Jupyter notebooks

This page assumes that you know how to create and manage configuration templates on Data Mechanics.

Data Mechanics provides an integration with Jupyter notebooks. It lets you run kernels with Spark support on your cluster.

The notebook service must be deployed on your cluster to proceed. This is controlled by the notebookService.enabled variable in the Data Mechanics Helm chart, which defaults to true.

Connect a Jupyter server to Data Mechanics

The Jupyter notebook server has an option to specify a gateway service in charge of running kernels on its behalf. Data Mechanics's notebook service can be used for this.

Install the Jupyter server with

pip install notebook --upgrade

Without ingress

If you have not set an ingress on your cluster, open a connection to the port of the notebook service, just like we did to the submission service to run a First application:

kubectl port-forward -n data-mechanics service/notebook-service 5001:80

This command forwards all requests to http://localhost:5001/ to Data Mechanics notebook service.

In another shell, you can now launch a Jupyter server pointing to your cluster:

jupyter notebook --gateway-url=http://localhost:5001/notebooks/

With an ingress

If you have set up an Ingress for your Data Mechanics cluster, no need to use port-forwading. The submission service and the notebook service share the same URL:

jupyter notebook --gateway-url=http(s)://<your-cluster-url>/notebooks/

If your ingress is exposed to the internet, you have probably set up Authentication on your cluster. Here are ways to authenticate your Jupyter server depending on your setup.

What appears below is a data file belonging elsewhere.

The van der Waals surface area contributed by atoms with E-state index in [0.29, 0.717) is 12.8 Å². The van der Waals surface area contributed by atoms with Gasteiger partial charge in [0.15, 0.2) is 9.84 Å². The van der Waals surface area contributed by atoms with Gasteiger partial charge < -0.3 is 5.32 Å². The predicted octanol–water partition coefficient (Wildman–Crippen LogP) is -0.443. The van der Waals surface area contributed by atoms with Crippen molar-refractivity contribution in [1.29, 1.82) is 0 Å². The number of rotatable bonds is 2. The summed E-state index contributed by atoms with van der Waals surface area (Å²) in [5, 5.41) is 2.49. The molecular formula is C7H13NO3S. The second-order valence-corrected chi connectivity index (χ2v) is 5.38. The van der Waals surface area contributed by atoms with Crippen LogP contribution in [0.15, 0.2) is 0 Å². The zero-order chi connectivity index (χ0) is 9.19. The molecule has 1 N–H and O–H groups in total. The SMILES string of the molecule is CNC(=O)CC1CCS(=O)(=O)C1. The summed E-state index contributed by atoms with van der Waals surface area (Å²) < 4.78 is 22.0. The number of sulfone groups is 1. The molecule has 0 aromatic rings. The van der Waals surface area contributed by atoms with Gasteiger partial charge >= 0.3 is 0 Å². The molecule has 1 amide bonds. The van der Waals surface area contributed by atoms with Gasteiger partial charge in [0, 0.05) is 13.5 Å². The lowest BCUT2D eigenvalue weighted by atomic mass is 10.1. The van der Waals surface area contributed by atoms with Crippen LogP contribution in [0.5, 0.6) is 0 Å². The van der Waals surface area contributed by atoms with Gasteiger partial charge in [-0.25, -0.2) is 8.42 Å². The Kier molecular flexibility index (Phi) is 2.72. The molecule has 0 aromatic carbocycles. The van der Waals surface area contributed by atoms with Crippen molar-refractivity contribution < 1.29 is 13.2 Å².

If you used Data Mechanics authentication mechanism, the notebook service needs your customer key:

jupyter notebook --gateway-url=http(s)://<your-cluster-url>/notebooks/ \
--GatewayClient.auth_token=<your-customer-key>

The key will be used by the notebook service to interact with the Data Mechanics API.

Define kernels with config templates

Jupyter uses kernels to provide support for different languages and enable the configuration of notebook behavior.

When a Jupyter server is connected to Data Mechanics, any Config template can be used as a kernel.

Here we just ensure that we have two config templates available:

curl -X POST \
http(s)://<your-cluster-url>/api/config-templates/ \
-H 'Content-Type: application/json' \
-d '{
"name": "spark-2-4-4-Python-2",
"config": {
"pythonVersion": "2",
"sparkVersion": "2.4.4"
}
}'
curl -X POST \
http(s)://<your-cluster-url>/api/config-templates/ \
-H 'Content-Type: application/json' \
-d '{
"name": "spark-3-0-0-Python-3",
"config": {
"pythonVersion": "3",
"sparkVersion": "3.0.0"
}
}'

In your Jupyter dashboard, you should now be able to create a new notebook using kernels derived from those config templates:

New notebook

At the moment, Data Mechanics only supports Python kernels. Scala kernels are on the way.

Use the notebooks

If you open a notebook, you need to wait for the kernel (ie the Spark driver) to be ready. As long as the kernel is marked as "busy", it means it has not started yet. This may take up to 30 seconds.

Here are the objects you can use to interact with Spark:

  • the Spark context in variable sc
  • the Spark SQL context in variable sqlContext

If those objects are not ready yet, you should see something like this upon invokation:

<__main__.WaitingForSparkSessionToBeInitialized at 0x7f8c15f4f240>

Container images shipped with Data Mechanics come with the scipy stack installed:

  • numpy
  • scipy
  • pandas
  • matplotlib

You can install your own libraries by running:

!pip(3) install <some-library>

If you are new to Jupyter notebooks, you can use this tutorial as a starting point.

Notebooks are normal Spark apps

Data Mechanics makes no distinction between notebooks and Spark applications run by API call.

Notebooks appear in the Dashboard, so you can see their logs and configurations:

A notebook in the dashboard

Additionally, any configuration option for Spark applications can be applied to notebooks via the config template mechanism. For instance, notebooks can be granted access to data sitting in an object storage just like any other Spark application.